Outbreak of Measles Sweeps Through the North West Region

Local health organisations are urging people to ensure their vaccinations are up to date and remain vigilant for cases of measles, as clusters of confirmed cases have emerged in the region.

Today, the UK Health Security Agency released data revealing that there have been 24 reported cases of measles in the North West between 1 October 2023 and 13 February 2024. This marks a rise of 14 cases compared to the previous week’s data. The majority of these cases have occurred in Greater Manchester.

The UK Health Security Agency (UKHSA) is collaborating with local authority public health teams and the NHS to monitor the situation, offer guidance, and support local communities in taking necessary precautions, such as getting vaccinated.

Dr Matthieu Pegorie, Health Protection Consultant for UKHSA North West, commented: “Measles can be a severe infection, particularly for young children and those with weakened immune systems.

“Over the past decade, MMR vaccine coverage has been declining, with 1 in 10 children in England starting school without protection. Consequently, there is a real risk that this outbreak could spread more extensively across the North West.

“Parents should be aware that measles can have serious consequences for most children, and unfortunately, it can be life-altering for some. However, it is entirely preventable. Vaccination is the most effective way to safeguard yourself and your children. I strongly urge parents to take advantage of the offer and protect their child as soon as possible.”

“Moreover, it is crucial to be aware of the symptoms, as the measles virus is highly contagious.”

Dr Linda Charles-Ozuzu, Regional Director of Commissioning at NHS England in the North West, added: “The MMR vaccine provides the best protection against measles, a highly contagious and potentially dangerous disease in certain cases.

“Last week, thousands of school-aged children in the North West who have not yet received one or both doses of the MMR vaccine began receiving invitations from the NHS to schedule a catch-up appointment.

“Although the recent increase in cases is concerning, measles is a preventable illness, and two doses of the vaccine are sufficient to provide lifelong protection against measles, mumps, and rubella. Therefore, I encourage parents to accept the vaccination offer if their child has not yet received one or both doses.”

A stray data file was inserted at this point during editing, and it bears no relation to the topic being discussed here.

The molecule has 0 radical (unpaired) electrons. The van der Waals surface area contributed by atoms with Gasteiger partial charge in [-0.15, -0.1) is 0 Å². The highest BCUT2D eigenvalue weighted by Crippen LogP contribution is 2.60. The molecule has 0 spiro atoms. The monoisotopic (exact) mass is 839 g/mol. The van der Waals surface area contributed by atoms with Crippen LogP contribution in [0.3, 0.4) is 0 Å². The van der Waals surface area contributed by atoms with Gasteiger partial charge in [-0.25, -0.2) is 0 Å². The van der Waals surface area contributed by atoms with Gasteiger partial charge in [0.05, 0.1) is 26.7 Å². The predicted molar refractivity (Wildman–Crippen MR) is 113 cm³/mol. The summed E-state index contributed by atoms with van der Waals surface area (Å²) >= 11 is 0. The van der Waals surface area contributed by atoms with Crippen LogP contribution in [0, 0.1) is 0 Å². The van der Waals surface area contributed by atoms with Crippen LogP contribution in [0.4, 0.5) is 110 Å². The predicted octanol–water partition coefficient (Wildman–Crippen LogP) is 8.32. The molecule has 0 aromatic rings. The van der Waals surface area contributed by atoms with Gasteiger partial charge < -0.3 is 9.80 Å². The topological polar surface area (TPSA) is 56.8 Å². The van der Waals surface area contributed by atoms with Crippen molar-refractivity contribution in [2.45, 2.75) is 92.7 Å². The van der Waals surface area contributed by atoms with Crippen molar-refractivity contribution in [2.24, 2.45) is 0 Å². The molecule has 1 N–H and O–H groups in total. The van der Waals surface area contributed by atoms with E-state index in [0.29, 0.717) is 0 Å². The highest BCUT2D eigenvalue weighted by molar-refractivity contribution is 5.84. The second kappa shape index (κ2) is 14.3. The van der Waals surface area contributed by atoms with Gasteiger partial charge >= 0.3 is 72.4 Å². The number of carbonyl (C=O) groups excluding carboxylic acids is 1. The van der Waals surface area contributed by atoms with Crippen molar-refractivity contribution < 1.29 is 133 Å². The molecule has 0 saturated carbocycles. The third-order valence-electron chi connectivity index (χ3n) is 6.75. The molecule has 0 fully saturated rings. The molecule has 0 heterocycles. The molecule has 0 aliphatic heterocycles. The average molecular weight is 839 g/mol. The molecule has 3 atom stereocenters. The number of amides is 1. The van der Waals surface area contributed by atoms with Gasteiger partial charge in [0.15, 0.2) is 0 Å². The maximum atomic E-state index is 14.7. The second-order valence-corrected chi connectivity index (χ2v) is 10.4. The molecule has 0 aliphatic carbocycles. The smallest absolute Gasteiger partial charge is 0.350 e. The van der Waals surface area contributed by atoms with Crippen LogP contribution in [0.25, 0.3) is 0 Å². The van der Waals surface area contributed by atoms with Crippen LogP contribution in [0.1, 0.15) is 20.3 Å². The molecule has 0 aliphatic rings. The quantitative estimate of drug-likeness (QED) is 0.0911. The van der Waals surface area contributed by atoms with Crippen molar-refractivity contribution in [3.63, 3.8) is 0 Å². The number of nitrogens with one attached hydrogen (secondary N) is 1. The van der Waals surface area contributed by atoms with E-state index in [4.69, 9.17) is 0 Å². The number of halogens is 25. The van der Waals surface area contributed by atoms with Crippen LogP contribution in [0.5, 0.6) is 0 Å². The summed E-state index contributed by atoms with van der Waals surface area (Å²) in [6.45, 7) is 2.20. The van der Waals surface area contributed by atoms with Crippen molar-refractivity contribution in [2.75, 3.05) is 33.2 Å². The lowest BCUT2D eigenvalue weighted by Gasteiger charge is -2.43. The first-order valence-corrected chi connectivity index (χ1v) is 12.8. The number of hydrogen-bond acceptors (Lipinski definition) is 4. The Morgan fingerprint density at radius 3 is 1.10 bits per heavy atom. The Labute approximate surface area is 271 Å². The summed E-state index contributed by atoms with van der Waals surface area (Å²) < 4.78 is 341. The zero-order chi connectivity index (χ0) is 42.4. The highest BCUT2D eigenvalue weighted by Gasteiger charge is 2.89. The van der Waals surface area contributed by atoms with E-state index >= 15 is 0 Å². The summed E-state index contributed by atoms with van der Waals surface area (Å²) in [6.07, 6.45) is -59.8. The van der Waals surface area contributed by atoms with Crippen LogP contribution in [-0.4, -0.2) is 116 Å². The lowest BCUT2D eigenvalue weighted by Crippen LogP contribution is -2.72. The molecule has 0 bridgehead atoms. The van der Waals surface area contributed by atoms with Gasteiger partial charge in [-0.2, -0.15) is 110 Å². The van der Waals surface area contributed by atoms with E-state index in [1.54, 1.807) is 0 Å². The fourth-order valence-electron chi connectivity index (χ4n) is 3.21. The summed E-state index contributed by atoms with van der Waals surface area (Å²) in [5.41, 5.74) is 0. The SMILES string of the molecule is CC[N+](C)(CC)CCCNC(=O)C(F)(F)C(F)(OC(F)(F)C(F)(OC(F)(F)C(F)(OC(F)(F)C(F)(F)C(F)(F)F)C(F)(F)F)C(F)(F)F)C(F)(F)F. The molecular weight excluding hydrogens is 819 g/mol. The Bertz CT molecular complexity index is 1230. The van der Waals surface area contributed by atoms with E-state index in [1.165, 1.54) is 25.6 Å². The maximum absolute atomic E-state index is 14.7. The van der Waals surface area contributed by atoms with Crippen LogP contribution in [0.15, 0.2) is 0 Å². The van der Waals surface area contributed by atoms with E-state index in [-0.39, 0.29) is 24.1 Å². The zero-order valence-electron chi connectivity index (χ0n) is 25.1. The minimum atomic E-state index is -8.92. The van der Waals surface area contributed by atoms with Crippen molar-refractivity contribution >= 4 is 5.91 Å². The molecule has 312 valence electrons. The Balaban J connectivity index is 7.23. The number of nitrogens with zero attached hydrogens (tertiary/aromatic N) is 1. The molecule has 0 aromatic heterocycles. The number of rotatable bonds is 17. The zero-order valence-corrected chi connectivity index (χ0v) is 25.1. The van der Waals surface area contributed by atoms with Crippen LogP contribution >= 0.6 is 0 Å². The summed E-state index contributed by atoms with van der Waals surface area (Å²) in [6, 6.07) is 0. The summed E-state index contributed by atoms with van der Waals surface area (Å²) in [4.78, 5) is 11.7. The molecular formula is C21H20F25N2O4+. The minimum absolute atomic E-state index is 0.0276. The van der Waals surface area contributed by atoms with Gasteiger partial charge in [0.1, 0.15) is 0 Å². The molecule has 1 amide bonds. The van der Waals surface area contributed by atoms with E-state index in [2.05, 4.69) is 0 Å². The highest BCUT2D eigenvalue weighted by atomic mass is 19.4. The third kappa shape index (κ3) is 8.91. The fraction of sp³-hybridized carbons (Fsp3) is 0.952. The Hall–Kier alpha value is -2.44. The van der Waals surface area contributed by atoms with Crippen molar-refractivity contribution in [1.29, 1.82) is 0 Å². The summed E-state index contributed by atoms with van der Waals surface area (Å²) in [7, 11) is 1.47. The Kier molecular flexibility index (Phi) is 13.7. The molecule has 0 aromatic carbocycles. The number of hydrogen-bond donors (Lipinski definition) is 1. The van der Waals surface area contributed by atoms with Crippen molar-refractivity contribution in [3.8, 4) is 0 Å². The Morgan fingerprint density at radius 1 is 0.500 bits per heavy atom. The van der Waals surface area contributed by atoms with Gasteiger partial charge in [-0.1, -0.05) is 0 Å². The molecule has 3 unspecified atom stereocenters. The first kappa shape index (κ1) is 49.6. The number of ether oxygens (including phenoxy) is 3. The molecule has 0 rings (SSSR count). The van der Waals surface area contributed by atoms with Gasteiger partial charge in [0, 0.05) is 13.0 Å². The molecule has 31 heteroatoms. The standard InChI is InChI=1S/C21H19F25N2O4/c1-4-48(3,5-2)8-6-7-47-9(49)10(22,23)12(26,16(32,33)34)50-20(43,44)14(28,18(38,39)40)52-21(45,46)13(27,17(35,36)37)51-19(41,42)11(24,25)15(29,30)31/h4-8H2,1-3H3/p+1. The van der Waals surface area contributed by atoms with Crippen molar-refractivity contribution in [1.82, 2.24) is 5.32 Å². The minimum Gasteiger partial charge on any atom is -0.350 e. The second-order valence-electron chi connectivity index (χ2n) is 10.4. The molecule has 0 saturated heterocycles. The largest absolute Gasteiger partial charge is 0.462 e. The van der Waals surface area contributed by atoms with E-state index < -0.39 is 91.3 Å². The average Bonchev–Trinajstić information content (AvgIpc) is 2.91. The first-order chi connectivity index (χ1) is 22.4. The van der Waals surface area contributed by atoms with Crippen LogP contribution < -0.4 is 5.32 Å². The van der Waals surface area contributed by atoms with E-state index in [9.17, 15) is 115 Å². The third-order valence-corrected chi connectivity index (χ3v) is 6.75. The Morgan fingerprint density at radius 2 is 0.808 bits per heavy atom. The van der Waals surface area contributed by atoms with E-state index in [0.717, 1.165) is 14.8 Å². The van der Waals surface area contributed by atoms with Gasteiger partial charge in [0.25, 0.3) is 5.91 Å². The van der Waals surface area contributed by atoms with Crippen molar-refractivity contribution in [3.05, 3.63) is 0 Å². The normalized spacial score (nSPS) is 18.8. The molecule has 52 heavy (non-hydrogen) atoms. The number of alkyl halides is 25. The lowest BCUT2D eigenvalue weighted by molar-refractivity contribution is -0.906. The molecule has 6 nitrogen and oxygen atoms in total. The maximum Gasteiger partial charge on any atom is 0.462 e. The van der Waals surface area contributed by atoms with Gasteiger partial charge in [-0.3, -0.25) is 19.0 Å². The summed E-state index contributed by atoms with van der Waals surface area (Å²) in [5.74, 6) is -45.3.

Dr Helen Wall, Clinical Director for Population Health at NHS Greater Manchester, emphasized: “Ensuring that both you and your child are fully vaccinated against measles is of utmost importance. This not only safeguards you and your family from the illness but also protects vulnerable individuals you come into contact with, such as babies, toddlers, and the elderly.

“Since the introduction of the initial measles vaccine into the routine childhood immunisation programme in 1968, it is estimated that over 20 million cases and 4,500 deaths have been prevented in the UK. Unfortunately, due to a decade-long decline in childhood vaccine uptake, we are now witnessing a resurgence of measles.”

“Additionally, it is crucial to be aware of the symptoms, as the measles virus is highly contagious.”

Symptoms of measles typically appear 7-10 days after exposure to the virus and include:

  • Cold-like symptoms such as a runny or blocked nose, sneezing, and coughing
  • Red, sore, watery eyes
  • A high temperature (fever) that may reach around 40°C / 104°F
  • A non-itchy, red-brown rash that usually emerges 3-5 days later (sometimes starting around the ears before spreading to the rest of the body); spots may be raised and merge to form blotchy patches, which might be more challenging to detect on darker skin tones
  • Small white spots may also appear inside the cheeks and on the back of the lips (lasting a few days)

For further information on symptoms, please refer to the provided resources.

Measles is highly transmissible, particularly among those who are unvaccinated, and can easily spread in nurseries and schools. Certain groups, including infants, pregnant women, and individuals with weakened immune systems, face a heightened risk of complications from measles.

If you or a family member experiences any symptoms of measles, contact your GP by telephone. Do not visit your GP, walk-in centre, or any other healthcare facility without calling in advance, as measles is highly contagious.

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